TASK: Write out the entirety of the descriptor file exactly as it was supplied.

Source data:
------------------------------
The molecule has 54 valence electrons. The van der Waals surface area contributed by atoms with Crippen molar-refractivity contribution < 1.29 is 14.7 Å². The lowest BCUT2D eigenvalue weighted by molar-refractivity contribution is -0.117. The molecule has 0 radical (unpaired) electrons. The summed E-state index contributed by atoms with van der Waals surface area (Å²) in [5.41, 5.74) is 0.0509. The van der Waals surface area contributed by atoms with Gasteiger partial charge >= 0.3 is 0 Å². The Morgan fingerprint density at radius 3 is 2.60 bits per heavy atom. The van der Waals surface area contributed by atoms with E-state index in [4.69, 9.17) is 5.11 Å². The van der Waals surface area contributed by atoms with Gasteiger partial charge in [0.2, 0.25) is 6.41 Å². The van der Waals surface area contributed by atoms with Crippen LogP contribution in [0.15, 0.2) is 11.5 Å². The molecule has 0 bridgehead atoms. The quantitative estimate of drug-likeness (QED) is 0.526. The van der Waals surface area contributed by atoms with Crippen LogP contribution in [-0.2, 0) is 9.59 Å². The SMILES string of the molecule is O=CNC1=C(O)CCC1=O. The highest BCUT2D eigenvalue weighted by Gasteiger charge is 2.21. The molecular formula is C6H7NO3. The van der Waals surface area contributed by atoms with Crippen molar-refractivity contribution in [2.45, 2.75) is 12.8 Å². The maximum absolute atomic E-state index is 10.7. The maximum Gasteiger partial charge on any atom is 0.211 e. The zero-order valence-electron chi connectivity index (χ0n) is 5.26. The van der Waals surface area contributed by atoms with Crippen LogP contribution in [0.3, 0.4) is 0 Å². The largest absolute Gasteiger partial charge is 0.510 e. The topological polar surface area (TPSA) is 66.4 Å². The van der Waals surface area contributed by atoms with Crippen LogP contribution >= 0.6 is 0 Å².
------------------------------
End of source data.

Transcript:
The molecule has 54 valence electrons. The van der Waals surface area contributed by atoms with Crippen molar-refractivity contribution < 1.29 is 14.7 Å². The lowest BCUT2D eigenvalue weighted by molar-refractivity contribution is -0.117. The molecule has 0 radical (unpaired) electrons. The summed E-state index contributed by atoms with van der Waals surface area (Å²) in [5.41, 5.74) is 0.0509. The van der Waals surface area contributed by atoms with Gasteiger partial charge >= 0.3 is 0 Å². The Morgan fingerprint density at radius 3 is 2.60 bits per heavy atom. The van der Waals surface area contributed by atoms with E-state index in [4.69, 9.17) is 5.11 Å². The van der Waals surface area contributed by atoms with Gasteiger partial charge in [0.2, 0.25) is 6.41 Å². The van der Waals surface area contributed by atoms with Crippen LogP contribution in [0.15, 0.2) is 11.5 Å². The molecule has 0 bridgehead atoms. The quantitative estimate of drug-likeness (QED) is 0.526. The van der Waals surface area contributed by atoms with Crippen LogP contribution in [-0.2, 0) is 9.59 Å². The SMILES string of the molecule is O=CNC1=C(O)CCC1=O. The highest BCUT2D eigenvalue weighted by Gasteiger charge is 2.21. The molecular formula is C6H7NO3. The van der Waals surface area contributed by atoms with Crippen molar-refractivity contribution in [2.45, 2.75) is 12.8 Å². The maximum absolute atomic E-state index is 10.7. The maximum Gasteiger partial charge on any atom is 0.211 e. The zero-order valence-electron chi connectivity index (χ0n) is 5.26. The van der Waals surface area contributed by atoms with Crippen LogP contribution in [0.3, 0.4) is 0 Å². The largest absolute Gasteiger partial charge is 0.510 e. The topological polar surface area (TPSA) is 66.4 Å². The van der Waals surface area contributed by atoms with Crippen LogP contribution >= 0.6 is 0 Å².